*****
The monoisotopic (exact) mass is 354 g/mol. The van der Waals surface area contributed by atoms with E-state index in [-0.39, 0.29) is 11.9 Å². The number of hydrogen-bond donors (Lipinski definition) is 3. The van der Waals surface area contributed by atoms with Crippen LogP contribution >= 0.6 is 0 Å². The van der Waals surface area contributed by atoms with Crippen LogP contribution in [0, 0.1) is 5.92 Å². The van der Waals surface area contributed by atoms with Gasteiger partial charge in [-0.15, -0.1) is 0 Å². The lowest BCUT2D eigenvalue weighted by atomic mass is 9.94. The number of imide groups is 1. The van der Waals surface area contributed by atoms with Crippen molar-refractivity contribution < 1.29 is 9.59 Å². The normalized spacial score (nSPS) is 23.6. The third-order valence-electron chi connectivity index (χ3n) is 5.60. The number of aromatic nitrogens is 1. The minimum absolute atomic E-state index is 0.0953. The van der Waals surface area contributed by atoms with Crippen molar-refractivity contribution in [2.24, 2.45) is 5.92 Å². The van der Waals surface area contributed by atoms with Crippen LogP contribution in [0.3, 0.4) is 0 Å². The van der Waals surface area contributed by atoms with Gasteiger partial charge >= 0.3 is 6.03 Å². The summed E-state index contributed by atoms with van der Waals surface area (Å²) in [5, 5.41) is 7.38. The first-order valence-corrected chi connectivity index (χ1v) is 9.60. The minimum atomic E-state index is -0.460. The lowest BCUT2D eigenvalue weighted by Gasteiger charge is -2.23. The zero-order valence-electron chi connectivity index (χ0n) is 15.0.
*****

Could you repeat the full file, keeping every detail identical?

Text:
The monoisotopic (exact) mass is 354 g/mol. The van der Waals surface area contributed by atoms with E-state index in [-0.39, 0.29) is 11.9 Å². The number of hydrogen-bond donors (Lipinski definition) is 3. The van der Waals surface area contributed by atoms with Crippen LogP contribution >= 0.6 is 0 Å². The van der Waals surface area contributed by atoms with Crippen LogP contribution in [0, 0.1) is 5.92 Å². The van der Waals surface area contributed by atoms with Gasteiger partial charge in [-0.15, -0.1) is 0 Å². The lowest BCUT2D eigenvalue weighted by atomic mass is 9.94. The number of imide groups is 1. The van der Waals surface area contributed by atoms with Crippen molar-refractivity contribution < 1.29 is 9.59 Å². The normalized spacial score (nSPS) is 23.6. The third-order valence-electron chi connectivity index (χ3n) is 5.60. The number of aromatic nitrogens is 1. The minimum absolute atomic E-state index is 0.0953. The van der Waals surface area contributed by atoms with Crippen molar-refractivity contribution in [2.24, 2.45) is 5.92 Å². The van der Waals surface area contributed by atoms with Crippen LogP contribution in [0.3, 0.4) is 0 Å². The van der Waals surface area contributed by atoms with Gasteiger partial charge >= 0.3 is 6.03 Å². The summed E-state index contributed by atoms with van der Waals surface area (Å²) in [5, 5.41) is 7.38. The first-order valence-corrected chi connectivity index (χ1v) is 9.60. The minimum atomic E-state index is -0.460. The lowest BCUT2D eigenvalue weighted by Gasteiger charge is -2.23. The zero-order valence-electron chi connectivity index (χ0n) is 15.0.